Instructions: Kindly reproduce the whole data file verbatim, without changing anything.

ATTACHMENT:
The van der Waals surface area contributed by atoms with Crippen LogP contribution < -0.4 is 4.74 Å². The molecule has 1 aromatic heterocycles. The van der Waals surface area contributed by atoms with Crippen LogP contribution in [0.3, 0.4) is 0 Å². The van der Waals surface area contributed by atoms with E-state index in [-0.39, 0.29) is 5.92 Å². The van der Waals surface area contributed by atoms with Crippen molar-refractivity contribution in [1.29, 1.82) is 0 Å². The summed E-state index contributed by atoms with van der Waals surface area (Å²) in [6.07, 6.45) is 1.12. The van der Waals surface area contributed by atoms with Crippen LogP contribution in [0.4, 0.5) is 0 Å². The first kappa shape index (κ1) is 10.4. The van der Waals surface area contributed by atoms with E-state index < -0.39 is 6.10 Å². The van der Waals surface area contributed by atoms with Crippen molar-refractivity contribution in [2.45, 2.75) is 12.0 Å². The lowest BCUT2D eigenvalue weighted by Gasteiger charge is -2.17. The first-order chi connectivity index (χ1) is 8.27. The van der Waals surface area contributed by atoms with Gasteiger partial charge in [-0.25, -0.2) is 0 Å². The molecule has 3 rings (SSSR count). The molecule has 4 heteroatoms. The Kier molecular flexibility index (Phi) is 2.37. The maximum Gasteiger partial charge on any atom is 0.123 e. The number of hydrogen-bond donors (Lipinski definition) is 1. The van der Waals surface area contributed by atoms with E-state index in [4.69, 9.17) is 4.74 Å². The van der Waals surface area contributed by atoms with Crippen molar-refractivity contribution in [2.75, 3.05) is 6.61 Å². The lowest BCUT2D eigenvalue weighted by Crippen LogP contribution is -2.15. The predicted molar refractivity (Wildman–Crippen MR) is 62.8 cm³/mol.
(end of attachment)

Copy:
The van der Waals surface area contributed by atoms with Crippen LogP contribution < -0.4 is 4.74 Å². The molecule has 1 aromatic heterocycles. The van der Waals surface area contributed by atoms with Crippen LogP contribution in [0.3, 0.4) is 0 Å². The van der Waals surface area contributed by atoms with E-state index in [-0.39, 0.29) is 5.92 Å². The van der Waals surface area contributed by atoms with Crippen molar-refractivity contribution in [1.29, 1.82) is 0 Å². The summed E-state index contributed by atoms with van der Waals surface area (Å²) in [6.07, 6.45) is 1.12. The van der Waals surface area contributed by atoms with Crippen LogP contribution in [0.4, 0.5) is 0 Å². The first kappa shape index (κ1) is 10.4. The van der Waals surface area contributed by atoms with E-state index < -0.39 is 6.10 Å². The van der Waals surface area contributed by atoms with Crippen molar-refractivity contribution in [2.45, 2.75) is 12.0 Å². The lowest BCUT2D eigenvalue weighted by Gasteiger charge is -2.17. The first-order chi connectivity index (χ1) is 8.27. The van der Waals surface area contributed by atoms with Gasteiger partial charge in [-0.25, -0.2) is 0 Å². The molecule has 3 rings (SSSR count). The molecule has 4 heteroatoms. The Kier molecular flexibility index (Phi) is 2.37. The maximum Gasteiger partial charge on any atom is 0.123 e. The number of hydrogen-bond donors (Lipinski definition) is 1. The van der Waals surface area contributed by atoms with E-state index in [4.69, 9.17) is 4.74 Å². The van der Waals surface area contributed by atoms with Crippen molar-refractivity contribution in [2.75, 3.05) is 6.61 Å². The lowest BCUT2D eigenvalue weighted by Crippen LogP contribution is -2.15. The predicted molar refractivity (Wildman–Crippen MR) is 62.8 cm³/mol.